The National have announced that they will release another live album, as a triple cassette box set, on November 29th as part of Record Store Day Black Friday.
The new live album was recorded on September 24th and 25th, 2018, when the band was touring in support of Sleep Well Beast, at the Greek Theatre in California.
What makes the tapes unique is that engineer Erik Flannigan utilized the same vintage analog equipment that famed concert taper Mike Millard used during the ’70s and ’80s when he was bootlegging Led Zeppelin, Pink Floyd, and The Rolling Stones. The quality of the audio captured on these tapes is as good as (if not better than) what is captured using high tech digital recording
The National frontman Matt Berninger praised The Mike Millard Method of taping in a recent interview with Relix:
“I saw how he went to all of his favorite bands, had hundreds of tapes from Bruce Springsteen and all of these different artists from that era—it was, like, holy,” Berninger says. “I’d heard some of those recordings and listening to those, they do sound unique. Someone like an audiophile, or someone at the stereo store might tell you, ‘This is too wrong about them,’ but you genuinely feel more present, I think. I’ve heard a lot of live recordings of things, and they’re amazing. A lot of it is the system you’re playing it on, but there’s something about Mike’s recordings that just really feel like you’re in the sync of it a little bit more. It feels like the the room is right up to your neck, you’re kind of soaking a little deeper inside the space. It sounds like you’re in something, either in an arena or an amphitheater or a club. Some things just have a sense to them, and it’s probably audio and it’s hard to define what it is. Even the tapes themselves, the cassettes, in his handwriting, has a sense to it, has some sort of more cosmic presence. The detail he took to do all that stuff creates a greater whole than just the one or the two.”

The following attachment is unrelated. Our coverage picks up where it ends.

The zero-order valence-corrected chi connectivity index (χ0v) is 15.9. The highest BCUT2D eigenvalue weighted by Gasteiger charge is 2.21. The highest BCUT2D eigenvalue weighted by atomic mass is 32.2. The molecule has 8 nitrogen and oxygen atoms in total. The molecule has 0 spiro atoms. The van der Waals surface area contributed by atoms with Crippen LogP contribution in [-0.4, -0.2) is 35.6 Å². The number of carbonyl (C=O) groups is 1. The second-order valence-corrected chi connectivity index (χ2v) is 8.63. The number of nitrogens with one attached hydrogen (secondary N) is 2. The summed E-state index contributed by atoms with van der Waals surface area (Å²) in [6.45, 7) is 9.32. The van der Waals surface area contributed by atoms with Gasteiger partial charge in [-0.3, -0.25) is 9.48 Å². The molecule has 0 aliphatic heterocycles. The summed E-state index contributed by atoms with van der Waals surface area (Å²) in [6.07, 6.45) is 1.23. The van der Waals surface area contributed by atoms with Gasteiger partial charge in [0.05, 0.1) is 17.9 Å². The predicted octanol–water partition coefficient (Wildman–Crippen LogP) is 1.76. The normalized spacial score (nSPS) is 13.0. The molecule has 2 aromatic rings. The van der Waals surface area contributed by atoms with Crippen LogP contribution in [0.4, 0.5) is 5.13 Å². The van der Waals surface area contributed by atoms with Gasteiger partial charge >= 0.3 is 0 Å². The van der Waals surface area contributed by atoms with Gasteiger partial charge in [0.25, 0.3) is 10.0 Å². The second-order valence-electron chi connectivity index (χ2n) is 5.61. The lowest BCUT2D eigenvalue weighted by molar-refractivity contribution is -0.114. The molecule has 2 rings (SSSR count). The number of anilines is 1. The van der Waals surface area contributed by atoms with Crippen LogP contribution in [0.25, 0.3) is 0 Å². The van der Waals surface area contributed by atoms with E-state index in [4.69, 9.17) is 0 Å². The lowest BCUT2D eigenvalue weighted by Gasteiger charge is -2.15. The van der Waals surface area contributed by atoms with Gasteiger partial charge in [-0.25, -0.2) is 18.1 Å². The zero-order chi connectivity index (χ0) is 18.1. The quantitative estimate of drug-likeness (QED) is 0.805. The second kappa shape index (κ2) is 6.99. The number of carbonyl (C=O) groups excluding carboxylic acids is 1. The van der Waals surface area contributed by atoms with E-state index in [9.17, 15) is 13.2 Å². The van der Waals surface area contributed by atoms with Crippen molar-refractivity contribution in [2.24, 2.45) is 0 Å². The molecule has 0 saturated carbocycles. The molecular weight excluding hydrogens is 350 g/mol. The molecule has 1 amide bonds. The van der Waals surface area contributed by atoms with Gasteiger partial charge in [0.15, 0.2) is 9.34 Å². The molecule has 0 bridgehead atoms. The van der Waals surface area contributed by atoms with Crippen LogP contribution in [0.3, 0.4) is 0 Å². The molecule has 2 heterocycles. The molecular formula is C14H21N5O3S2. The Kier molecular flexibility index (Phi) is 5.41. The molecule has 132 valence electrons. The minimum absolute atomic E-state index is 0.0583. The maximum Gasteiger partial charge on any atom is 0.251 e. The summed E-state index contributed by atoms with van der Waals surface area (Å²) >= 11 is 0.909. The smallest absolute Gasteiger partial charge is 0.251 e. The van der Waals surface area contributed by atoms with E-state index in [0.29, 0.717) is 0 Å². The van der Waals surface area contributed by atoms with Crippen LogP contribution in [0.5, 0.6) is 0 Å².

Here's a little more on The Mike Millard Method
Juicy Sonic Magic - The Mike Millard Method
Flannigan had this to say on the Millard Method and National shows:
“The most celebrated audience taper of the period, Mike Millard, recorded in and around Southern California beginning in 1974 and continued into the early ’90s. Millard’s legend is built in part on the cunning and subterfuge he used to get his nearly 15-pound cassette deck and microphones into venues like the The Forum, Santa Monica Civic Auditorium, and The Roxy.
For years I have pondered what made Millard’s recordings so good, and eventually I had an idea: What if you recorded a concert today with the same equipment Millard used in 1977? Would it sound like his tapes? Would it tap into his Midas touch?
The National was kind enough to let us test the Millard Method for two concerts at the Greek Theatre in Berkeley, California last September. These live recordings were made with vintage AKG 451E microphones and a restored Nakamichi 550 cassette deck which are identical to those used by Millard circa 1975-81. The idea was to see if we could recreate what Matt Berninger calls the “juicy sonic magic” Millard captured in his 1970s field recordings.
Together with my friend and filmmaker David DuBois, we also produced a short documentary about Millard, his recording methods, and our attempt to recreate his work at the National shows in Berkeley, a venue that is utterly unchanged since the ’70s.
With the advent of smartphones, thousands of people routinely record part of the show when they attend a National concert or any other performance. Forty years ago, when nobody would dare do that, one man made it his life’s work to preserve legendary concerts on tape.”